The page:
Depositional History and Petroleum Habitat of Qatar
F.S.P. Van Buchem, N. Svendsen, E. Hoch, R. Pedersen-Tatalovic, K. Habib, 2014. "Depositional History and Petroleum Habitat of Qatar", Petroleum Systems of the Tethyan Region, Lisa Marlow, Christopher C. G. Kendall, Lyndon A. Yose
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Qatar plays a key role in the understanding of the Phanerozoic petroleum geological history of the Arabian plate through the continuous influence of the Qatar High on the regional sedimentation patterns and deformation styles. This tectonic unit originated in the Late Pre-Cambrian, when it separated the Hormuz salt, as a high, into an eastern and western basin. Ever since it has functioned as a stable area in between two differently behaving halokinetic regimes and has provided a relative high at various times in the Mesozoic. Notably, in the Jurassic and Cretaceous, it formed a shallow water carbonate platform between intra-shelf basins, which later became the focus for oil and gas migration. Taking into account tectonic control, depositional systems, and climatic variations, the Phanerozoic history of Qatar can be subdivided into six tectono-sedimentary phases: 1) late Pre-Cambrian rifting with the development of the Qatar High surrounded by the Hormuz Salt Basin; 2) Paleozoic clastic-dominated, mostly shallow marine sedimentation, interrupted by a phase of erosion and non-deposition representing the local equivalent of the Hercynian orogeny–Ice age-influenced sedimentation occurred during the Silurian and early Permian; 3) Late Permian–Triassic regional carbonate-evaporite shelf deposition; 4) Jurassic to Middle Cretaceous carbonate platforms and intra-shelf basins, controlled by local subsidence patterns, eustatic sea level fluctuations, and local siliciclastic influx; 5) latest Cretaceous to Middle Miocene Foreland Basin creation and infill by siliciclastics and carbonates; and 6) Middle Miocene to recent mostly non-deposition due to both uplift caused by the Neo-Tethys closure with continued foreland basin development and glacio-eustatic sea level lows. Three known petroleum systems developed within this geological setting: the Paleozoic Khuff–Qusaibah system, the Mesozoic Arab-Hanifa, and the Middle Cretaceous–Hanifa systems. The crest of the Qatar High hosts both the Khuff gas reservoirs of North field, sourced by Silurian Qusaibah shales, and the stacked Middle Cretaceous oil reservoirs of the Al Shaheen field, sourced by the Jurassic Hanifa shales. The Jurassic oil reservoirs of the Dukhan field are located on the northern flank of the high, whereas smaller occurrences are present in Jurassic and Cretaceous strata of salt dome structures in the Rub Al Khali Basin in the east. Oil for these was sourced from the underlying Jurassic organic-rich intra-shelf basinal deposits of the Hanifa and Jubailah Formations, which matured in the oil kitchens adjacent to the Qatar High.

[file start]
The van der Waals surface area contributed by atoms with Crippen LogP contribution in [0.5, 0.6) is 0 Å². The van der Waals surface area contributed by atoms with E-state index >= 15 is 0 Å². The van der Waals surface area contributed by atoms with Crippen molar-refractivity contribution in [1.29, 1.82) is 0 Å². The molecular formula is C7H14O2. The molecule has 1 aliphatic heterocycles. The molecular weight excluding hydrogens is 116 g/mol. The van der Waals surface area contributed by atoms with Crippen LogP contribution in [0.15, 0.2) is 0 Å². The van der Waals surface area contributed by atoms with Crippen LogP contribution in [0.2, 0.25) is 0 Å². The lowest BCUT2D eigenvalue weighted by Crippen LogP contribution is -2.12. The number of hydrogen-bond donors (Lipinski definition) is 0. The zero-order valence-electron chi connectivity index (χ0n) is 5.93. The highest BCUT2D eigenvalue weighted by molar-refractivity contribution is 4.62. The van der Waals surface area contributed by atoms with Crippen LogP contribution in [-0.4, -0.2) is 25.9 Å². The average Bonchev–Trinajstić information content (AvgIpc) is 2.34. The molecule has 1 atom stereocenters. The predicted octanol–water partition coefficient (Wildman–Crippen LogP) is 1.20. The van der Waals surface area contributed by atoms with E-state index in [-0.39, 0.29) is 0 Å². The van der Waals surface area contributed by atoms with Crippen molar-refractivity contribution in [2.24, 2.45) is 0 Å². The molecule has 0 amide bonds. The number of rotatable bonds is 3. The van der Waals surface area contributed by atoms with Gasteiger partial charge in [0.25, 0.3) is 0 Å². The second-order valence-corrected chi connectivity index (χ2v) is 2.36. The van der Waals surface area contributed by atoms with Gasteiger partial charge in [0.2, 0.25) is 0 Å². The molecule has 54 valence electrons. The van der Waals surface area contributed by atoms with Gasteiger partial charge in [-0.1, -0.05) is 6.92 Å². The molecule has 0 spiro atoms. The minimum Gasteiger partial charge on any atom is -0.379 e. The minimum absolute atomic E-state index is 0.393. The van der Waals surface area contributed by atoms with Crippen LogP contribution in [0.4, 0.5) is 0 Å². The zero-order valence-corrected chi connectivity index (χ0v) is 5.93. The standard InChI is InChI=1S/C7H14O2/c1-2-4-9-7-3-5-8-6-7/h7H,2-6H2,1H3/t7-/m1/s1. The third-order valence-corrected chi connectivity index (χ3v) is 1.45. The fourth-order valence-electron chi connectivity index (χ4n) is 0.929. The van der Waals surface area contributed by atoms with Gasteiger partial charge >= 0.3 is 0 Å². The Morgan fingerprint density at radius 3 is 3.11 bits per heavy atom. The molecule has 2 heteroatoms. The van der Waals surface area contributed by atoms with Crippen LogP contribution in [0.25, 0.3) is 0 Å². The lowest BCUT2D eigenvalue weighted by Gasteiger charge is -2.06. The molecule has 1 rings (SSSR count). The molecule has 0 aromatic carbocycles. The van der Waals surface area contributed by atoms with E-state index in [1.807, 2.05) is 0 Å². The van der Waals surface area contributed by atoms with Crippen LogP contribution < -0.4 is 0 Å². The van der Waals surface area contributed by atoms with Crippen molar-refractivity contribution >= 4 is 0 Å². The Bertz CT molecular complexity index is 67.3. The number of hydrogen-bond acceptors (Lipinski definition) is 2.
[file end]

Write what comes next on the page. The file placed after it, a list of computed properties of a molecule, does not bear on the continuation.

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This volume is intended to generate ideas for the future exploration of immature and mature basins across the Tethyan Region. From the Paleozoic to the Cenozoic, the Arabian Plate, North Africa and parts of Southern Eurasia, were on the margin of a series of Tethys seaways, Proto-Tethys, Paleo-Tethys, and Neo-Tethys. These areas evolved together and as a result they have numerous similarities in their tectono-stratigraphic history and petroleum systems. These similarities could be used to extrapolate proven petroleum systems to underexplored areas and lead to hydrocarbon discoveries. The back cover illustrates the countries that evolved along the Tethyan Region in their present day location. Countries covered in this volume are outlined.